The Avnei Nezer followed in this path. He had difficulty understanding the force of an oath to accept the Torah before we received the various prohibitions relating to an oath. He writes as follows:
 
I have another difficulty with the oath at Mount Sinai, which is the foundation of our acceptance of the Torah. Surely all that time that they had not yet received the Torah, they were not commanded about oaths! And furthermore, even if they were commanded, nevertheless the entire force of an oath is because of the mitzva: "He shall not break his word." And how is this prohibition greater than the rest of the prohibitions in the Torah? What does the force of an oath add to the prohibitions of the Torah, seeing that an oath is also based merely on a prohibition? Therefore, the matter seems to be as follows: Certainly one who takes an oath to another person, reason dictates that he is obligated to fulfill it, and there is no need for any prohibition. This is the oath of Avraham, Yitzchak and Eliezer, and the same is true of one who swears to God. But someone who takes an oath to himself that he will not do a certain thing or that he will do it, regarding this there is no reason, for to whom did he obligate himself? If you say: to God, from where do you know that God desires this obligation or prohibition? It was therefore necessary for the Torah to command: "He shall not break his word; he shall do according to all that precedes out of his mouth." And therefore we also understand the oath of Mount Sinai where they swore to God to fulfill His commandments. This is by way of reason. But for an obligation based on reason we do not find in the Torah any punishment at the hand of man. (Responsa Avnei Neizer, Yoreh De'a, 306, nos. 16-17)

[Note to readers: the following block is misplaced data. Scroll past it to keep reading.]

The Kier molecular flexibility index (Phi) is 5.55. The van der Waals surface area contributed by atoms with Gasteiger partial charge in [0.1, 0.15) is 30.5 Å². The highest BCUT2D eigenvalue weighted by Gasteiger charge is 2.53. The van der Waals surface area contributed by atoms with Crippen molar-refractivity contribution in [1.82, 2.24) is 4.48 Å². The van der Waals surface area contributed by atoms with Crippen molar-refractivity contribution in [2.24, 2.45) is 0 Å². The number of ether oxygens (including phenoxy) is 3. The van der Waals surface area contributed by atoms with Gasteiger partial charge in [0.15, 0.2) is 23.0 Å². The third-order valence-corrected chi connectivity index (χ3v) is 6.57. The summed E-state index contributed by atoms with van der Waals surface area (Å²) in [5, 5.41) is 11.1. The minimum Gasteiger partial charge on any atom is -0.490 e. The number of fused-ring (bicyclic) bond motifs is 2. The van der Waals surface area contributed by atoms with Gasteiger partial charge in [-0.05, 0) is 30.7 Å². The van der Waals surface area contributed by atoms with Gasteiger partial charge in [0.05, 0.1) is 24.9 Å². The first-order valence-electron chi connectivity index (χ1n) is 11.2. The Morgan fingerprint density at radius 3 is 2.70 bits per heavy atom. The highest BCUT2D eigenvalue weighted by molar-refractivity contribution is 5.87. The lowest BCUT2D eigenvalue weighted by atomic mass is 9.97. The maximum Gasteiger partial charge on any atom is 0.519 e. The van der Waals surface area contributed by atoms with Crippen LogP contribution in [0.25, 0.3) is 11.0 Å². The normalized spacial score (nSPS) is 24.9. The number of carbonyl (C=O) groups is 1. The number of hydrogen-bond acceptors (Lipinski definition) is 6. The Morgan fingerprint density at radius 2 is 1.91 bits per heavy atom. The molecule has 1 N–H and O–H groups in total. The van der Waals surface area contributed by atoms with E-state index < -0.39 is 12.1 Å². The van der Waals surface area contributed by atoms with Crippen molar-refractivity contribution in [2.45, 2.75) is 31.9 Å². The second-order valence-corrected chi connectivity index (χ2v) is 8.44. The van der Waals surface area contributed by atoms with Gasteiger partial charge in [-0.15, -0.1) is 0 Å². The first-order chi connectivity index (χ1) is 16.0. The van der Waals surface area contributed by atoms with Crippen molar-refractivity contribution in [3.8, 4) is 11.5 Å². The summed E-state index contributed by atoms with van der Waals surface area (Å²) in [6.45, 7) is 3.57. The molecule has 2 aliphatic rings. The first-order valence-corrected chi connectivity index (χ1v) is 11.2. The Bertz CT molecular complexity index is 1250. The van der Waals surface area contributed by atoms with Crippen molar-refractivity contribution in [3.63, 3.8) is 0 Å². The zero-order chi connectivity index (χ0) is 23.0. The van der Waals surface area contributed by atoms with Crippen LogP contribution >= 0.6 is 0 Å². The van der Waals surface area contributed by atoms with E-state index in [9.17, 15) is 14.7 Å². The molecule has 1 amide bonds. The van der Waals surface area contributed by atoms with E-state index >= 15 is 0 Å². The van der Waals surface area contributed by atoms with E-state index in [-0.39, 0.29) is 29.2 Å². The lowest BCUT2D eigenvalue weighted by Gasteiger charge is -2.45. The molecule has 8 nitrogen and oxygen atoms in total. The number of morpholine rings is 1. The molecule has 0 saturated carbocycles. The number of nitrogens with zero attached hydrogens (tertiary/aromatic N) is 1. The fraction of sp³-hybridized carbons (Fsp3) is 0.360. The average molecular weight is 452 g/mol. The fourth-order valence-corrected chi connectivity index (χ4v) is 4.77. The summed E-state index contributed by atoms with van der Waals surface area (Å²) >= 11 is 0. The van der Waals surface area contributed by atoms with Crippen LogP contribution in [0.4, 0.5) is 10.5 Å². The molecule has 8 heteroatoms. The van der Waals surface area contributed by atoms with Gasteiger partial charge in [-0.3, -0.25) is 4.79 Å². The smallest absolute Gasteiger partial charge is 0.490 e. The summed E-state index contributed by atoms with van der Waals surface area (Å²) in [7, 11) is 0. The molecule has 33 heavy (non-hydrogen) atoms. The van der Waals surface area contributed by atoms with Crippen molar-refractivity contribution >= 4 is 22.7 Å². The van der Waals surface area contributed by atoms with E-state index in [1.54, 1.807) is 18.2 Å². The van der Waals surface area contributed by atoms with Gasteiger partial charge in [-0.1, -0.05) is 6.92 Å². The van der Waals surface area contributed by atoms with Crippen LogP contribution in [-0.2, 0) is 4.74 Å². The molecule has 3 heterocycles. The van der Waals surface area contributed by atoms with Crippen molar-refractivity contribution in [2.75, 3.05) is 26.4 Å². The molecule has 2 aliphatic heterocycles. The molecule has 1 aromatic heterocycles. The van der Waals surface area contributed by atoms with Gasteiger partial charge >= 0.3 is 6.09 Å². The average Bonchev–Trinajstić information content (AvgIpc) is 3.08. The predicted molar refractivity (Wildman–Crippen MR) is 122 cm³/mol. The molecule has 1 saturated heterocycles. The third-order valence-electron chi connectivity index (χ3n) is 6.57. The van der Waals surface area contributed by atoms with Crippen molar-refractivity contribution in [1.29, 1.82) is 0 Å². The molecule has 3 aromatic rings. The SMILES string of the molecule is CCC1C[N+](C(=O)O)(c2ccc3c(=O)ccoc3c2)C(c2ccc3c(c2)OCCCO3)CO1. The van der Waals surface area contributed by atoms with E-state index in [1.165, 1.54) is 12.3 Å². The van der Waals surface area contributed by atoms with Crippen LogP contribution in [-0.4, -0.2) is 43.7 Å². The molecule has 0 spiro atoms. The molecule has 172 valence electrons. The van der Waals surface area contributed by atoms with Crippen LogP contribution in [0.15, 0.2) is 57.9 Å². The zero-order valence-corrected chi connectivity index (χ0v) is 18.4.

In this context it is interesting to note the words of the Shakh (Yoreh De'a, 119, 21), who explains that a person who is suspected about a certain matter is not believed about that matter even if he takes an oath (Shulchan Arukh, Yoreh De'a 119:8), even though ostensibly he is suspect only about the matter under discussion, and not about swearing falsely, because "he is already suspect of transgressing an oath, since he is already bound by an oath from Mount Sinai." This implies that anyone who transgresses a Torah prohibition transgresses also the prohibition of swearing falsely. It is, however, difficult to accept these words in their plain sense, and the Chazon Ish already objected to them:
 
We must examine the matter. If so logic dictates that for every trivial transgression that a person commits he should be disqualified from taking an oath. But in Choshen Mishpat 92 it says only that if one committed a transgression that disqualifies him from being a witness is he disqualified from taking an oath, and that is a transgression for which one receives lashes, as is explained in no. 34. And it seems, that even though Moshe swore Israel in his sense and in God's sense to keep the Torah, as is stated in Nedarim 25a, nevertheless the later generations are not subject to a real prohibition of oath, but rather to a covenant, which is like an oath, but there is no liability for it on account of an oath. For if this were not so, every negative commandment for which there are no lashes, let them warn him based on the prohibition of an oath and then let him receive lashes. And furthermore, surely an oath does not apply to an item that is prohibited, because of the rule that a prohibition does not apply to an item that is already prohibited. But it seems that that which they said in Nedarim 8a; Shevuot 23b; Makkot 22a, "he is already bound by an oath from Mount Sinai," is not precise, but rather "he is already bound by a warning [from Mount Sinai], and an oath does not take effect. (Chazon Ish, Yoreh De'a, 2, no. 27)
 
The Chazon Ish himself maintains that the expression "already bound by an oath from Mount Sinai" is imprecise, and the foundation of the rule is that we are already "bound by a warning" regarding the Torah's commandments, and this is what limits our power to take an oath about them.